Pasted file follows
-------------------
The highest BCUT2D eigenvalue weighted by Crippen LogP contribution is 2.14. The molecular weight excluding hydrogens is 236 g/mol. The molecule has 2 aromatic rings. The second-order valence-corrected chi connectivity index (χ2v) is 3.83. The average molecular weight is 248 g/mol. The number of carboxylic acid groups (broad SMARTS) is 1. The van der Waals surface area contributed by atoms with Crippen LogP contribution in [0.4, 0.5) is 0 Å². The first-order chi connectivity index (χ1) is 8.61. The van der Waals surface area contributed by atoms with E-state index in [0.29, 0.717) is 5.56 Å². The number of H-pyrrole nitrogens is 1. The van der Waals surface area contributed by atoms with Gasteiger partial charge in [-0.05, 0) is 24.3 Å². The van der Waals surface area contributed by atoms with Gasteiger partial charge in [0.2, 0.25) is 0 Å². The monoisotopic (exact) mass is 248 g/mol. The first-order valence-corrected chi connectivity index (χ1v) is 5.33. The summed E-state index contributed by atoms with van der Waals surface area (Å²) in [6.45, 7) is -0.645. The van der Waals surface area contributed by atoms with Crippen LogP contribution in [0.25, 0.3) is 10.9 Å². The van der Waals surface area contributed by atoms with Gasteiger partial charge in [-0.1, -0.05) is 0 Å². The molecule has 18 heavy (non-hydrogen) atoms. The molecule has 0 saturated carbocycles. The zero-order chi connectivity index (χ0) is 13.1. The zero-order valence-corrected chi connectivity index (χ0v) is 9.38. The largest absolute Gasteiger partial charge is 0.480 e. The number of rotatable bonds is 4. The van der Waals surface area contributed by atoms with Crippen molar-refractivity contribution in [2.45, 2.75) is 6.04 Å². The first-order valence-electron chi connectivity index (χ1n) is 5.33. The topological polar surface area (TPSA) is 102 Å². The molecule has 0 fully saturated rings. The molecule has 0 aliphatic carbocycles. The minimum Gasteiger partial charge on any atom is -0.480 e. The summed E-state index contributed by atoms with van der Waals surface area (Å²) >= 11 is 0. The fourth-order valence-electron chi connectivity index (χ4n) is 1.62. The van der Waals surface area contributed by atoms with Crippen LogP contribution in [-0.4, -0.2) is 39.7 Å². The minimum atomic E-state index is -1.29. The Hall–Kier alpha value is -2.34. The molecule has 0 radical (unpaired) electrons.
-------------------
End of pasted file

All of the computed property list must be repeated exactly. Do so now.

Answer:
The highest BCUT2D eigenvalue weighted by Crippen LogP contribution is 2.14. The molecular weight excluding hydrogens is 236 g/mol. The molecule has 2 aromatic rings. The second-order valence-corrected chi connectivity index (χ2v) is 3.83. The average molecular weight is 248 g/mol. The number of carboxylic acid groups (broad SMARTS) is 1. The van der Waals surface area contributed by atoms with Crippen LogP contribution in [0.4, 0.5) is 0 Å². The first-order chi connectivity index (χ1) is 8.61. The van der Waals surface area contributed by atoms with E-state index in [0.29, 0.717) is 5.56 Å². The number of H-pyrrole nitrogens is 1. The van der Waals surface area contributed by atoms with Gasteiger partial charge in [-0.05, 0) is 24.3 Å². The van der Waals surface area contributed by atoms with Gasteiger partial charge in [0.2, 0.25) is 0 Å². The monoisotopic (exact) mass is 248 g/mol. The first-order valence-corrected chi connectivity index (χ1v) is 5.33. The summed E-state index contributed by atoms with van der Waals surface area (Å²) in [6.45, 7) is -0.645. The van der Waals surface area contributed by atoms with Crippen LogP contribution in [0.25, 0.3) is 10.9 Å². The van der Waals surface area contributed by atoms with Gasteiger partial charge in [-0.1, -0.05) is 0 Å². The molecule has 18 heavy (non-hydrogen) atoms. The molecule has 0 saturated carbocycles. The zero-order chi connectivity index (χ0) is 13.1. The zero-order valence-corrected chi connectivity index (χ0v) is 9.38. The largest absolute Gasteiger partial charge is 0.480 e. The number of rotatable bonds is 4. The van der Waals surface area contributed by atoms with Crippen molar-refractivity contribution in [2.45, 2.75) is 6.04 Å². The first-order valence-electron chi connectivity index (χ1n) is 5.33. The topological polar surface area (TPSA) is 102 Å². The molecule has 0 fully saturated rings. The molecule has 0 aliphatic carbocycles. The minimum Gasteiger partial charge on any atom is -0.480 e. The summed E-state index contributed by atoms with van der Waals surface area (Å²) >= 11 is 0. The fourth-order valence-electron chi connectivity index (χ4n) is 1.62. The van der Waals surface area contributed by atoms with Crippen LogP contribution in [-0.4, -0.2) is 39.7 Å². The minimum atomic E-state index is -1.29. The Hall–Kier alpha value is -2.34. The molecule has 0 radical (unpaired) electrons.